PC Gaming – Alive and Well!

PC Gaming

If the old saying “If I had a nickel for every time that I heard” was something you could actually cash in on, then being paid for each utterance of “PC Gaming is dead/dying” would pay dividends. I don’t know when it really became trendy to say such a thing, but it has been mentioned on countless forums and in discussions regarding gaming formats for years. First it was Windows that would end it, then the original Playstation, then the release of the current gen of consoles, now the next gen is the doomsday harbinger. Well suffice it to say that a platform that has seen over 10 million+ sales for Diablo III is certainly not dead.

Still any discussion of the future of PC gaming brings up an interesting question that many of us as gamers have to take into consideration. That was the subject of the cost of PC hardware and your return on that investment in entertainment value versus the console systems. With most people keeping a closer eye than ever on their disposable income, cost more than ever can be a deciding factor. What is it about the PC segment of the gaming industry that compels many to spend their dollar here?

In the past, these two hobbies were not in such direct competition, as the games available on the two mediums and the gamers they tried to attract were distinctively different. As the consoles have matured, they have gone from just playing games to offering previously PC specific features such as internet browsing, movie playback, online gaming, social networking and more. The PC still offers the ability to multi-task, tab between game and browsing, and the control of a keyboard and mouse. Even that is debatable as a plus, since there is something to be said for sitting on the couch with a wireless controller in front of the home theater while gaming.

The blurring of the lines between the two leads to more direct comparisons. With many games releasing on multiple platforms, the “which is the best for me” question is always out there. The PS3, Xbox 360 and to a lesser extent Wii are all generally capable of delivering the graphical presentation that you would find on a mid to high range PC. This is part as most releases don’t take advantage of the PC’s continually improving specs but are developed for the larger console market and ported. The consoles start out with advanced hardware and over their production run, the software is optimized more and developers find ways to get the maximum out of the devices, delivering some impressive titles for years. You are also guaranteed that the game will work with your system, as the standardized hardware makes bug fixes much easier. This luxury is available to anyone with a television for three to five hundred dollars at launch and much less later on.

With all that said why would anyone choose to game on a PC? The cost of a decent machine, even self built, can range from five hundred to thousands of dollars. Sure if you have an existing system you can often carry pieces from one build to the next, but the initial investment for a new user is still there. Buying a decent monitor for gaming often is an increased expense where people often already have a TV in their home that is a good match for their console. There is also the “fun” of finding out that a conflict with your chipset, a driver or your operating system is causing you to either not be able to install or you receive a crash every time to try to save a game that you just played for an hour.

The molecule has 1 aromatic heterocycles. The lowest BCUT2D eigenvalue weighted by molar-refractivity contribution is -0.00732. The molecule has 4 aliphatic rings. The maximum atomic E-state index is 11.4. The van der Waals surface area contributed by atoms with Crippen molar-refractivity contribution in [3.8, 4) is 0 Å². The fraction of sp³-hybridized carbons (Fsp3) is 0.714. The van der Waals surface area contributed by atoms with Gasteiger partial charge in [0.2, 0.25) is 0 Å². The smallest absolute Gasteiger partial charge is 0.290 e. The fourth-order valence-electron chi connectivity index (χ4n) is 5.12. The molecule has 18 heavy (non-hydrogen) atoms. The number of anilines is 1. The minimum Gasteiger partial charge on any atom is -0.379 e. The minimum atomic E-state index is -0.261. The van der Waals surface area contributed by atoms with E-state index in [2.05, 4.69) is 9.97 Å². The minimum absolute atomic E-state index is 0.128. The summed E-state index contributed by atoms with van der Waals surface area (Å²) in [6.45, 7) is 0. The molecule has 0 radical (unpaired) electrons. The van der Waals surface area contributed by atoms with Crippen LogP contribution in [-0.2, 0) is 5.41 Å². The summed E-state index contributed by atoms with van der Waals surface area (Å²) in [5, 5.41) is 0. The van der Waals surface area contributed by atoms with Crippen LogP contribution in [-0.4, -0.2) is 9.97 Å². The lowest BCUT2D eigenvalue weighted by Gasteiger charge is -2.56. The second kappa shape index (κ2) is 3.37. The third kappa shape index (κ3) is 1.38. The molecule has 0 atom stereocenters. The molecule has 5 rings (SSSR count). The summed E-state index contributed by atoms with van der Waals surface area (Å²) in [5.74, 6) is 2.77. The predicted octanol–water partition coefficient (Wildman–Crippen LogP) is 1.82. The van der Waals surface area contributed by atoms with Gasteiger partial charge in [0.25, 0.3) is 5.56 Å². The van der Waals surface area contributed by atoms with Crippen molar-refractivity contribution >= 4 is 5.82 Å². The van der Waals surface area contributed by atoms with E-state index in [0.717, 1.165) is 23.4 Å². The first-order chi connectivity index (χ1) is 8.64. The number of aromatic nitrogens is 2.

Now before you say that sounds all bad, you have to realize things which may appear negative can actually be a positive for many who game primarily on the PC. In a word, choice, is what separates the platforms. The ability to configure a machine that fits your individual needs, from the hardware itself to the customization that is available in cases, peripherals and accessories, the PC’s ability to fit the individual dwarfs the cookie cutter consoles. The constant upgrading that is so often described as a hassle, is also something that many people consider a hobby. It certainly can have frustrating moments, but the rewarding times are that much more so.

When you sit down to game in front of your PC setup, everything from the desktop layout to the custom keyboard config in your favorite game is for you. You are not having to adapt to preset button layouts or limitations on save points – at least when a game is developed for PC as a primary focus. Cost is also somewhat subjective, since many times you can build a PC gradually, upgrading as you are able. Also, many talk about the low cost of the console, but fail to factor in the thousands spent on the TV and entertainment center in many instances.

Though either are viable means of providing gaming entertainment, there are still distinctive differences that make the decision and the investment a bit easier for those of us who prefer to game from our PC.

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